How to Use Thermal Trombe Walls Properly

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As with all passive solar design options, Trombe walls are a great addition to your home design: they retain a lot of heat, helping to reduce your nighttime heating costs throughout the cool period of the year. However, again like all other options, they need to be used correctly or they won't do you any good.

  • Only use Trombe walls facing directly true south or within a 10° angle.
  • Make sure the wall material can hold a lot of heat: brick and concrete are ideal. Concrete blocks filled with sand also work well. Rammed earth or adobe are fine, but not as good.
  • Use the best possible glazing: ideally use a double pane of high-performance glass.
  • Only use single glazing in the mildest climates.
  • In colder climates, target very low U-value glass with low-e coatings and, if you can afford it, noble gas filling in the glazing air space.
  • Make sure the glazing frame is thermally separated from the wall, or you will get heat loss from the wall via the frame and glass. Wood is good for this, though it will take a serious hammering from the intense heat in the air space (150°-190°F, or 65°-87°C). Metal is a bad choice.
  • Use the best caulk and sealants you can get in Trombe wall construction. They must be able to withstand significant expansion and contraction.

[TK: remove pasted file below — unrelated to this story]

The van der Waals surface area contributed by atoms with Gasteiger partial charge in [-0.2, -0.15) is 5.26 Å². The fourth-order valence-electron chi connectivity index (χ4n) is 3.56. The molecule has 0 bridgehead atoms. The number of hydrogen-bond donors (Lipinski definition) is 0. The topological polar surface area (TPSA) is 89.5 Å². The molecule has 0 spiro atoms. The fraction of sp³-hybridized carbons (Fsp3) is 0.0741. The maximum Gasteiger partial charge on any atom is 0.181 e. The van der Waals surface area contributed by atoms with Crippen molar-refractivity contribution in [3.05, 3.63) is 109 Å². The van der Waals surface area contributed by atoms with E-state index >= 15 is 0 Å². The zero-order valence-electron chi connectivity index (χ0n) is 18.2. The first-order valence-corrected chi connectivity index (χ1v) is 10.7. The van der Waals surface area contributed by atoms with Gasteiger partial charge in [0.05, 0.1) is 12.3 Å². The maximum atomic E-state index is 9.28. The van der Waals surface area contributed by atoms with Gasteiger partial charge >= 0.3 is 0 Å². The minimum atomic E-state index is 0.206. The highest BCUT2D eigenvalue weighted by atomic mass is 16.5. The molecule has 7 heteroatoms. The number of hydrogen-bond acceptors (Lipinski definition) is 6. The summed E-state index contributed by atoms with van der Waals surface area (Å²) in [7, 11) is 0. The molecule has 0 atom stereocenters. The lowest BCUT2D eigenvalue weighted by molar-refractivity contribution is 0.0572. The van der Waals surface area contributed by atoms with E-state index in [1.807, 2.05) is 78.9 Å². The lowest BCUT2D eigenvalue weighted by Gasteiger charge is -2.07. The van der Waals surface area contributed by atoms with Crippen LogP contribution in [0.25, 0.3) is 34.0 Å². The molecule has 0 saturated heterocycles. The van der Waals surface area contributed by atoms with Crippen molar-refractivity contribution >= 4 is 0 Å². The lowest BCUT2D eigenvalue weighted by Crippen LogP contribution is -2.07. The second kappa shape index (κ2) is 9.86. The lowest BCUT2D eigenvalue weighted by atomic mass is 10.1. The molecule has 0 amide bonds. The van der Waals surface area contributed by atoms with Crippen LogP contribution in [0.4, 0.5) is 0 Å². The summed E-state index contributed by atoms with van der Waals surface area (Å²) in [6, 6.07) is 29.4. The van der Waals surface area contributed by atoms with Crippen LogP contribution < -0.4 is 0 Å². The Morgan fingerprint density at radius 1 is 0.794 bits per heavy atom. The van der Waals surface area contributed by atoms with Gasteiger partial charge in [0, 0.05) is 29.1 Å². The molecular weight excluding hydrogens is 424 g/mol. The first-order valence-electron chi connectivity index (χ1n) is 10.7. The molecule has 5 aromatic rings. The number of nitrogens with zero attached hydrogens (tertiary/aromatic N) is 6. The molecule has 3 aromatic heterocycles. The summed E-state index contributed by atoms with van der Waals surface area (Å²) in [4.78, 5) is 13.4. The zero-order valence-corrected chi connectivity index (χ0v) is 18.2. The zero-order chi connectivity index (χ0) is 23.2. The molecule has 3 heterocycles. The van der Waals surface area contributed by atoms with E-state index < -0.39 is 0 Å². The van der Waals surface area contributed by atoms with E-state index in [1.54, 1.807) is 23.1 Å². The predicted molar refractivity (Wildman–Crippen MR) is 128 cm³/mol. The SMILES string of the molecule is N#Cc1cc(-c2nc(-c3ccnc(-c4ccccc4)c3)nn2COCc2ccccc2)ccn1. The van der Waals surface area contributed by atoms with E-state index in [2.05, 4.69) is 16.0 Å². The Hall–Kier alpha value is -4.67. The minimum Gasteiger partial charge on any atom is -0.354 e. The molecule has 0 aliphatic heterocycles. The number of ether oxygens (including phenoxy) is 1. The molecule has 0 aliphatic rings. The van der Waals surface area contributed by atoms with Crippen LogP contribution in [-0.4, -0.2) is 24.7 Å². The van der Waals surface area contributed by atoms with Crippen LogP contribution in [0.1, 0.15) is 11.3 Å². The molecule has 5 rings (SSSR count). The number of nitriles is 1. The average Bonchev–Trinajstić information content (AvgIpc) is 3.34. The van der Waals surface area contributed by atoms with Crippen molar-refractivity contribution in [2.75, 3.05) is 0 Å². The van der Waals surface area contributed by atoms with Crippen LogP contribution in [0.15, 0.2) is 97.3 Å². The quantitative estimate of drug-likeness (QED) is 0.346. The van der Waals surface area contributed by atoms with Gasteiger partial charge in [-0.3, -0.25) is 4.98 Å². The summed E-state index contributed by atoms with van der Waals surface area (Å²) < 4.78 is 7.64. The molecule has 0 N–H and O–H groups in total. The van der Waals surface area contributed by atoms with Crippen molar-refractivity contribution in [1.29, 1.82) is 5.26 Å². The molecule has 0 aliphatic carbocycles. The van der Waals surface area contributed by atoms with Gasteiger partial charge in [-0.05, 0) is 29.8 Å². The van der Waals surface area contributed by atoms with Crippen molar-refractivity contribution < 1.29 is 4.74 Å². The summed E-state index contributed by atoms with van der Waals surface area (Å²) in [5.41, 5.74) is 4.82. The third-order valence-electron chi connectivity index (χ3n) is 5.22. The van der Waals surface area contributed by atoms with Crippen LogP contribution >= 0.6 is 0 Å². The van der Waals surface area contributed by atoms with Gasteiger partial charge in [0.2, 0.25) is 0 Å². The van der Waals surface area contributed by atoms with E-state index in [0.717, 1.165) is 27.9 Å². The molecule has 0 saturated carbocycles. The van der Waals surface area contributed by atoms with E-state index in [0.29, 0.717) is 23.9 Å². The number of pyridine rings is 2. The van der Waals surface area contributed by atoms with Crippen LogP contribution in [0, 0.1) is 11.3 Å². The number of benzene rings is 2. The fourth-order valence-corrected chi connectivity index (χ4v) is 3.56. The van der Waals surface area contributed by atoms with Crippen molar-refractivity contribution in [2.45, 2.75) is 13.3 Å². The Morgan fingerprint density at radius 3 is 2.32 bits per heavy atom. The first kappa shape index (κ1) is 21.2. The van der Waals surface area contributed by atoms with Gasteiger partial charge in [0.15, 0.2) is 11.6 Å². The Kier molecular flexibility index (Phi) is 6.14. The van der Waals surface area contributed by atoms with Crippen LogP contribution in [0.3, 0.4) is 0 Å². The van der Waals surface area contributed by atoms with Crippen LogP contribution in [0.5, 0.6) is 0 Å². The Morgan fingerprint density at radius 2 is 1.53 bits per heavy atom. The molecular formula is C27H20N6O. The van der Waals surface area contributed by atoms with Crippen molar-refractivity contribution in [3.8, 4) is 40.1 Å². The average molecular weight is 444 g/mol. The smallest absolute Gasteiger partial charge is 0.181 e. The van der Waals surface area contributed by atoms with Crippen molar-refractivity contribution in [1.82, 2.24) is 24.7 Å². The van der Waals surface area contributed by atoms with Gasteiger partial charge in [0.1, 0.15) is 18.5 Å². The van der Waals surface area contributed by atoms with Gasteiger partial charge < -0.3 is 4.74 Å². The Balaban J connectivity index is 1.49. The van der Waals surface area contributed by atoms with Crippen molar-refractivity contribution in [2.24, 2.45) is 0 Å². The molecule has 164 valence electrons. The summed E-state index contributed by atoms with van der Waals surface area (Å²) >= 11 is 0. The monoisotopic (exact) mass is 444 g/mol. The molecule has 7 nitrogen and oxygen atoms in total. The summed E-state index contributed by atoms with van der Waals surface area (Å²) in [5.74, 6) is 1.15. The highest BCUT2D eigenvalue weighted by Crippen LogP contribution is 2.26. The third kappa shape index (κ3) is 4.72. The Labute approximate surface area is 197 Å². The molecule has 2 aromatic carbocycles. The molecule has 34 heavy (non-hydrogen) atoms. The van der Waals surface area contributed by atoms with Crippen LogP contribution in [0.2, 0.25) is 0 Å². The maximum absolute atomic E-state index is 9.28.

• Use a selective material on the exterior surface of the wall to absorb all the energy possible and thus release less into the air space (and give better solar gain). This is especially important in very cold climates, and reduces the need for external insulation panels.
  • If you can't afford a selective surface, choose a paint that can resist high temperatures.
  • Don't cover the interior side of the wall more than necessary: Earthen, gypsum or lime plaster work well for heat transfer. Concrete and stucco are good, too. Drywall only works if it's fitted tight against the wall and not furred. Note that these products outgas potentially toxic chemicals, except earthen and lime plaster, and that lime plaster is dangerous to work with.
  • Don't skimp on insulation. It's a must in almost every case.
  • Go for rigid foam panels on the outside or internal insulation between the glass and the wall. They are both effective, though the former is tougher to install than the latter. Internal insulation is more complicated because it must not affect the wall's operation.